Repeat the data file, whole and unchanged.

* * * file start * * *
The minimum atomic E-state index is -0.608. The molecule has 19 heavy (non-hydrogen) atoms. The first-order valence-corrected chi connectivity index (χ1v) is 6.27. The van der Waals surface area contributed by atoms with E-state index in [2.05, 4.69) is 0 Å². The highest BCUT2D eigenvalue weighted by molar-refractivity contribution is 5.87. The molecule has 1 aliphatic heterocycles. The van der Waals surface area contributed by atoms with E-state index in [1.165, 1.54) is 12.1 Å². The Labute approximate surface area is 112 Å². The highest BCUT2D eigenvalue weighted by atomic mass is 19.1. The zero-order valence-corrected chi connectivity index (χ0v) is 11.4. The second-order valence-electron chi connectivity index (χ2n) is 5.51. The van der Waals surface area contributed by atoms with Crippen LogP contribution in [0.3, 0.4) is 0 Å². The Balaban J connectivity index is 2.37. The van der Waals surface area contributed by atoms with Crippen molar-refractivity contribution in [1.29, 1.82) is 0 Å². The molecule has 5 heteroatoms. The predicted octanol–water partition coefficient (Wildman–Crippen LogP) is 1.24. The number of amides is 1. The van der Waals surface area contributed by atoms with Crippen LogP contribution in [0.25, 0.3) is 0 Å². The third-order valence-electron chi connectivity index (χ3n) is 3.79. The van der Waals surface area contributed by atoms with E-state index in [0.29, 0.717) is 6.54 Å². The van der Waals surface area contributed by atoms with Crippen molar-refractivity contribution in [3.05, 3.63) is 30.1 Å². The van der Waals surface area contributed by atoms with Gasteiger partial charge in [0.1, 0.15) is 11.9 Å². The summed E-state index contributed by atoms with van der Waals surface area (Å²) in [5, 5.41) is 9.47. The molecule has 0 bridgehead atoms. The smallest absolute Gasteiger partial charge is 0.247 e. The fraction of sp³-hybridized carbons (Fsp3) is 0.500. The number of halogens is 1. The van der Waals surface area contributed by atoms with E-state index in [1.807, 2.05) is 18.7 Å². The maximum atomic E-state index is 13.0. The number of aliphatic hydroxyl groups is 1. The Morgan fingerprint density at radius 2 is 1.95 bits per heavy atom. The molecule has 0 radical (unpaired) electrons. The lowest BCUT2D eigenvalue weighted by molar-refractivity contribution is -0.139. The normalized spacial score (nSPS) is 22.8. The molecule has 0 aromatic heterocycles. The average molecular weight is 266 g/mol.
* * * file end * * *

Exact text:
The minimum atomic E-state index is -0.608. The molecule has 19 heavy (non-hydrogen) atoms. The first-order valence-corrected chi connectivity index (χ1v) is 6.27. The van der Waals surface area contributed by atoms with E-state index in [2.05, 4.69) is 0 Å². The highest BCUT2D eigenvalue weighted by molar-refractivity contribution is 5.87. The molecule has 1 aliphatic heterocycles. The van der Waals surface area contributed by atoms with E-state index in [1.165, 1.54) is 12.1 Å². The Labute approximate surface area is 112 Å². The highest BCUT2D eigenvalue weighted by atomic mass is 19.1. The zero-order valence-corrected chi connectivity index (χ0v) is 11.4. The second-order valence-electron chi connectivity index (χ2n) is 5.51. The van der Waals surface area contributed by atoms with Crippen LogP contribution in [0.3, 0.4) is 0 Å². The Balaban J connectivity index is 2.37. The van der Waals surface area contributed by atoms with Crippen molar-refractivity contribution in [1.29, 1.82) is 0 Å². The molecule has 5 heteroatoms. The predicted octanol–water partition coefficient (Wildman–Crippen LogP) is 1.24. The number of amides is 1. The van der Waals surface area contributed by atoms with Crippen LogP contribution in [0.25, 0.3) is 0 Å². The third-order valence-electron chi connectivity index (χ3n) is 3.79. The van der Waals surface area contributed by atoms with E-state index in [0.29, 0.717) is 6.54 Å². The van der Waals surface area contributed by atoms with Crippen molar-refractivity contribution in [3.05, 3.63) is 30.1 Å². The van der Waals surface area contributed by atoms with Gasteiger partial charge in [0.1, 0.15) is 11.9 Å². The summed E-state index contributed by atoms with van der Waals surface area (Å²) in [5, 5.41) is 9.47. The molecule has 0 bridgehead atoms. The smallest absolute Gasteiger partial charge is 0.247 e. The fraction of sp³-hybridized carbons (Fsp3) is 0.500. The number of halogens is 1. The van der Waals surface area contributed by atoms with E-state index in [1.807, 2.05) is 18.7 Å². The maximum atomic E-state index is 13.0. The number of aliphatic hydroxyl groups is 1. The Morgan fingerprint density at radius 2 is 1.95 bits per heavy atom. The molecule has 0 radical (unpaired) electrons. The lowest BCUT2D eigenvalue weighted by molar-refractivity contribution is -0.139. The normalized spacial score (nSPS) is 22.8. The molecule has 0 aromatic heterocycles. The average molecular weight is 266 g/mol.